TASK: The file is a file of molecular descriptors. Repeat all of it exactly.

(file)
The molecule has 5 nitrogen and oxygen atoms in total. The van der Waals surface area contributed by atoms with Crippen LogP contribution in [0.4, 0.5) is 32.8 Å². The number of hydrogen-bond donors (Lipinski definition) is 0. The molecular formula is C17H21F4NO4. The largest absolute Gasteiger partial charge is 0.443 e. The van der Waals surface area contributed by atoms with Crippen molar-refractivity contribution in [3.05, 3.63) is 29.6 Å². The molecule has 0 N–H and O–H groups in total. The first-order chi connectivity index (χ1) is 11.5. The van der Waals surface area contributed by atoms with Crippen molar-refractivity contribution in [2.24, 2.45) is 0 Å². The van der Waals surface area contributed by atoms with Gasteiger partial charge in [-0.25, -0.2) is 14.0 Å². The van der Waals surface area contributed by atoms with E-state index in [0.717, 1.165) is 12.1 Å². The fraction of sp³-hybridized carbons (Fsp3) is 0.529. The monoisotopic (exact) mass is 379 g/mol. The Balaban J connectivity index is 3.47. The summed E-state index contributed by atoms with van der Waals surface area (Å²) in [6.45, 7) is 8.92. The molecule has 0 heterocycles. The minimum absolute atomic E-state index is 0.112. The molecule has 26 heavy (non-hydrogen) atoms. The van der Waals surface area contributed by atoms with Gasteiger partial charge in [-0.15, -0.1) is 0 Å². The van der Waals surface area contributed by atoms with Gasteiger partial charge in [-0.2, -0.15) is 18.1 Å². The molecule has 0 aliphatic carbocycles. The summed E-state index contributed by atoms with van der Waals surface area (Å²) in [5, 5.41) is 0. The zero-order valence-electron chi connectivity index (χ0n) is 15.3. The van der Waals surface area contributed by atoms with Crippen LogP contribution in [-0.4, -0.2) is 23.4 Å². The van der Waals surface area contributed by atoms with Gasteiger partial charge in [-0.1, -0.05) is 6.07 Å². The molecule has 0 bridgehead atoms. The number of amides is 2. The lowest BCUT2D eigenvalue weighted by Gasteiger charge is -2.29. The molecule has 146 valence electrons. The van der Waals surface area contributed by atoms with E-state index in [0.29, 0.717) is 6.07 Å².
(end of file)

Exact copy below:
The molecule has 5 nitrogen and oxygen atoms in total. The van der Waals surface area contributed by atoms with Crippen LogP contribution in [0.4, 0.5) is 32.8 Å². The number of hydrogen-bond donors (Lipinski definition) is 0. The molecular formula is C17H21F4NO4. The largest absolute Gasteiger partial charge is 0.443 e. The van der Waals surface area contributed by atoms with Crippen molar-refractivity contribution in [3.05, 3.63) is 29.6 Å². The molecule has 0 N–H and O–H groups in total. The first-order chi connectivity index (χ1) is 11.5. The van der Waals surface area contributed by atoms with Crippen molar-refractivity contribution in [2.24, 2.45) is 0 Å². The van der Waals surface area contributed by atoms with Gasteiger partial charge in [-0.25, -0.2) is 14.0 Å². The van der Waals surface area contributed by atoms with E-state index in [0.717, 1.165) is 12.1 Å². The fraction of sp³-hybridized carbons (Fsp3) is 0.529. The monoisotopic (exact) mass is 379 g/mol. The Balaban J connectivity index is 3.47. The summed E-state index contributed by atoms with van der Waals surface area (Å²) in [6.45, 7) is 8.92. The molecule has 0 heterocycles. The minimum absolute atomic E-state index is 0.112. The molecule has 26 heavy (non-hydrogen) atoms. The van der Waals surface area contributed by atoms with Gasteiger partial charge in [-0.15, -0.1) is 0 Å². The van der Waals surface area contributed by atoms with Gasteiger partial charge in [-0.2, -0.15) is 18.1 Å². The molecule has 0 aliphatic carbocycles. The summed E-state index contributed by atoms with van der Waals surface area (Å²) in [5, 5.41) is 0. The zero-order valence-electron chi connectivity index (χ0n) is 15.3. The van der Waals surface area contributed by atoms with Crippen LogP contribution in [-0.4, -0.2) is 23.4 Å². The van der Waals surface area contributed by atoms with Gasteiger partial charge in [-0.1, -0.05) is 6.07 Å². The molecule has 0 bridgehead atoms. The number of amides is 2. The lowest BCUT2D eigenvalue weighted by Gasteiger charge is -2.29. The molecule has 146 valence electrons. The van der Waals surface area contributed by atoms with E-state index in [0.29, 0.717) is 6.07 Å².